"The report has laid down a clear challenge for the publishers. If they wish to avoid regulation by the new body ... they would need to guarantee substantially improved financial support for the Press Council. They also would need to accept measures aimed at providing the council with due independence from them and to cooperate with strengthening its powers to remedy media mistakes."So that’s the option.There is good reason to suspect that the will to implement the Fink report might be weak, given that the government would face opposition from the media proprietors in the lead-up to an election. On the other hand, both Communications Minister Stephen Conroy and Prime Minister Julia Gillard have invested considerable political capital in the process so far. And the media is, as the Fink demonstrates, in a crisis of public trust. Nevertheless, what the Fink has done is effectively given a picture of what the future is likely to look like, if the media doesn’t reverse the trend of decades and get serious about its own self-regulation. So a possible outcome of this report will be a strengthened Australian Press Council, which in time will be expanded to cover all media, probably with a change of name. That would be the best outcome. I hope to see it occur. Some points around the edges. I was disappointed that the question of extra measures to encourage new media start-ups were canvassed but not decided by the Fink. He has hand-passed all these questions to a future Productivity Commission review. Understandable, given the ridiculous deadline the Fink had to meet. But a Productivity Commission report will take years, even if it occurs, and in the meantime the situation will get worse. The Fink mentions a string of media start-ups in recent times, saying "Among the most important such websites that have grown up in Australia over the last decade are Inside Story, Australian Policy Online, Online Opinion, The Drum, The Conversation, and New Matilda." He does not seem to realise that none of these (with the probable exception of The Drum and The Conversation) are at present sustainable, resting as they do on the passion and dedication of overworked individuals and uncertain funding from philanthropists and stretched universities. Yet they, and a raft of other start-ups, might be able to achieve sustainability if they could access hubs of skills, ideas and research on issues such as the sale of advertising and business management. Such hubs are encouraged and fostered by government in other industries. Urgent action in this area could make a real difference to media futures in Australia. The Fink team’s lack of understanding of new media is also evident in the eye-popping suggestion that websites and bloggers that achieve more than 15,000 "hits" a year should be caught up in the regulatory regime. I assume this figure was meant to be an indication of audience size, but of course "hits" are not this. Each web page can cause many "hits" to be recorded. But even if we assume he meant to say unique browsers or page views, it is still an extraordinary suggestion. Quite apart from the desirability of capturing just about every organisation in Australia’s web page (just about all organisations these days are, after all, media organisations in some sense) the sheer amount of work involved would swamp any council. Not to mention that monitoring the number of "hits" unique browsers or page views would be next to impossible, leading to endless debates about jurisdiction and measurement techniques. And what about Facebook pages and Twitter feeds that give news or opinions on the news? How would they be monitored and treated? Three thousand followers and you’re in? The only sensible way of managing bloggers and others is an opt-in or opt-out system with statutory incentives so strong that it would be stupid for serious practitioners not to join up. This was recommended in many submissions to the Fink. Under this system, those who wanted exemptions from the Privacy Act or protection of sources would have to sign up to the regulatory regime. It is not clear to me why the Fink rejected this approach. Moving on, how likely is it that the Fink’s report will lead to improvements? There are some reasons for optimism, but the media’s own conduct over the past three days is not among them. Judge the bias of most media reporting of the Fink from the fact that on Saturday former Australian Press Council chair David Flint got about 10 times the column centimetres than current APC chair Julian Disney. Flint, no matter what the weight of his thoughts, is a figure from the past -- but he agrees with media proprietors in opposing the Fink’s recommendations. Disney was clearly influential on the Fink, and will be a key player in the aftermath of the report. His opinions were backed by two other former APC chairs. Flint was out on his own. But Flint gets the airplay. Where have the news values gone?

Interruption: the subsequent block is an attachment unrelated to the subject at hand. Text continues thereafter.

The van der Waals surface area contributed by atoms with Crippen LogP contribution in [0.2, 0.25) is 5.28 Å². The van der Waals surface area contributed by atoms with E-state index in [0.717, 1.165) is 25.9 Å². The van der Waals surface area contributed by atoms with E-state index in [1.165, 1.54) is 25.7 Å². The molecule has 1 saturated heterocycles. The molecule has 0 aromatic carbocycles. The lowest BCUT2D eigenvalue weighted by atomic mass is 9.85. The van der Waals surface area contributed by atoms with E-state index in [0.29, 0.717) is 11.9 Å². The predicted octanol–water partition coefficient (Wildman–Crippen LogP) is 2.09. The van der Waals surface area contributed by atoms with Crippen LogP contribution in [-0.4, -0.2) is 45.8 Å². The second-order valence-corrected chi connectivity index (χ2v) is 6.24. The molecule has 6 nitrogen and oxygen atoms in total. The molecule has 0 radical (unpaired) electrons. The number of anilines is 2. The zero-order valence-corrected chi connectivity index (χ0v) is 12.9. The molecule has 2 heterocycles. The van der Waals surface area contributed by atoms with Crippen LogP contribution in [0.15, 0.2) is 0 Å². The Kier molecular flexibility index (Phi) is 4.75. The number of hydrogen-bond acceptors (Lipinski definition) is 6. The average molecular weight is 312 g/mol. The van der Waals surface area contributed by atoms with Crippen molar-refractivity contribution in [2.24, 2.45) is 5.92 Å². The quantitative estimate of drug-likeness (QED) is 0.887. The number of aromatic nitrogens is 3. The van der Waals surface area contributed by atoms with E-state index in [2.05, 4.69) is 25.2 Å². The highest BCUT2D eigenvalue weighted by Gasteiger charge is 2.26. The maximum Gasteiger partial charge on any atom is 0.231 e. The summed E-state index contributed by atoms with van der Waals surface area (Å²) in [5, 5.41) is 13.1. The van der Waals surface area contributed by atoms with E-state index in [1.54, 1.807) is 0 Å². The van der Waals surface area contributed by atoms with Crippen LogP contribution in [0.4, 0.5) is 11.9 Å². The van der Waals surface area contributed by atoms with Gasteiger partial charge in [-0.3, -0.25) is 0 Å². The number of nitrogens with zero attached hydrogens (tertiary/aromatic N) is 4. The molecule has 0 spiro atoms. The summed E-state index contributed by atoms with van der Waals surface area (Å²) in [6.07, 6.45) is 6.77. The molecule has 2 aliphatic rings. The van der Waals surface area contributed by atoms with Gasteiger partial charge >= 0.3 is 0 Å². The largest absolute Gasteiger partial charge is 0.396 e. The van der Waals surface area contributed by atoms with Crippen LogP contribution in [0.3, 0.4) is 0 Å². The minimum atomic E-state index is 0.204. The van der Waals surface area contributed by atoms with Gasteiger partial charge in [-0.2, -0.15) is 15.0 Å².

Simons: I don’t like media inquiry’s call on enforced self-regulation
There is a point of view, represented in many of the submissions to the Fink, that the bad things about a free media are simply something we must put up with, in order not to throw out the free press baby with shitty bathwater of media misconduct.